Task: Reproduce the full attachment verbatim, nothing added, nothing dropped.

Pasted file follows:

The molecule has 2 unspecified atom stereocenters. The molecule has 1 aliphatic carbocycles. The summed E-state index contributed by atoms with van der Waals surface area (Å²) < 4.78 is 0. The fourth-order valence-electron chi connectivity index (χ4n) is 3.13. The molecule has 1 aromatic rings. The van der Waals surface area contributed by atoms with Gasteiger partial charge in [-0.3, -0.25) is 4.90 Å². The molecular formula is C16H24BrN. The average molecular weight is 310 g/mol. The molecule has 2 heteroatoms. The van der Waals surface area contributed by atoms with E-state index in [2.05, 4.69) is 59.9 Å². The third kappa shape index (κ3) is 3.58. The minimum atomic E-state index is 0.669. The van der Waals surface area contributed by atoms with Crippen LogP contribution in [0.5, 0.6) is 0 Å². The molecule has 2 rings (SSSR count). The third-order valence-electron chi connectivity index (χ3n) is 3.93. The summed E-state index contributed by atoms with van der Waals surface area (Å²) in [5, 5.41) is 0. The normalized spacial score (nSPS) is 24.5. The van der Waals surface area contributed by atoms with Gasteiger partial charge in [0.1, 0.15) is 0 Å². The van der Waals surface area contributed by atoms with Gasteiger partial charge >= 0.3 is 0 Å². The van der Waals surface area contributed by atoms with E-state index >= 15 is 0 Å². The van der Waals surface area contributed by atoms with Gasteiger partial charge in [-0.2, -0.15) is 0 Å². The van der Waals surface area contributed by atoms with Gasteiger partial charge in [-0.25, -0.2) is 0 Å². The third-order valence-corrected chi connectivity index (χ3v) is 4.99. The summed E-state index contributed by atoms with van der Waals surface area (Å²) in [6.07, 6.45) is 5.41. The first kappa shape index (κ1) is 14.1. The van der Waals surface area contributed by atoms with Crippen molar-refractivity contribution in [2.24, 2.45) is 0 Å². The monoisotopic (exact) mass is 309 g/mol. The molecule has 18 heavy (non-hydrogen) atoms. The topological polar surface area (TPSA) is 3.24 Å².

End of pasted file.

The molecule has 2 unspecified atom stereocenters. The molecule has 1 aliphatic carbocycles. The summed E-state index contributed by atoms with van der Waals surface area (Å²) < 4.78 is 0. The fourth-order valence-electron chi connectivity index (χ4n) is 3.13. The molecule has 1 aromatic rings. The van der Waals surface area contributed by atoms with Gasteiger partial charge in [-0.3, -0.25) is 4.90 Å². The molecular formula is C16H24BrN. The average molecular weight is 310 g/mol. The molecule has 2 heteroatoms. The van der Waals surface area contributed by atoms with E-state index in [2.05, 4.69) is 59.9 Å². The third kappa shape index (κ3) is 3.58. The minimum atomic E-state index is 0.669. The van der Waals surface area contributed by atoms with Crippen LogP contribution in [0.5, 0.6) is 0 Å². The molecule has 2 rings (SSSR count). The third-order valence-electron chi connectivity index (χ3n) is 3.93. The summed E-state index contributed by atoms with van der Waals surface area (Å²) in [5, 5.41) is 0. The normalized spacial score (nSPS) is 24.5. The van der Waals surface area contributed by atoms with Gasteiger partial charge in [0.1, 0.15) is 0 Å². The van der Waals surface area contributed by atoms with Gasteiger partial charge >= 0.3 is 0 Å². The van der Waals surface area contributed by atoms with E-state index >= 15 is 0 Å². The van der Waals surface area contributed by atoms with Gasteiger partial charge in [-0.2, -0.15) is 0 Å². The van der Waals surface area contributed by atoms with Gasteiger partial charge in [-0.25, -0.2) is 0 Å². The third-order valence-corrected chi connectivity index (χ3v) is 4.99. The summed E-state index contributed by atoms with van der Waals surface area (Å²) in [6.07, 6.45) is 5.41. The first kappa shape index (κ1) is 14.1. The van der Waals surface area contributed by atoms with Crippen molar-refractivity contribution in [2.24, 2.45) is 0 Å². The monoisotopic (exact) mass is 309 g/mol. The molecule has 18 heavy (non-hydrogen) atoms. The topological polar surface area (TPSA) is 3.24 Å².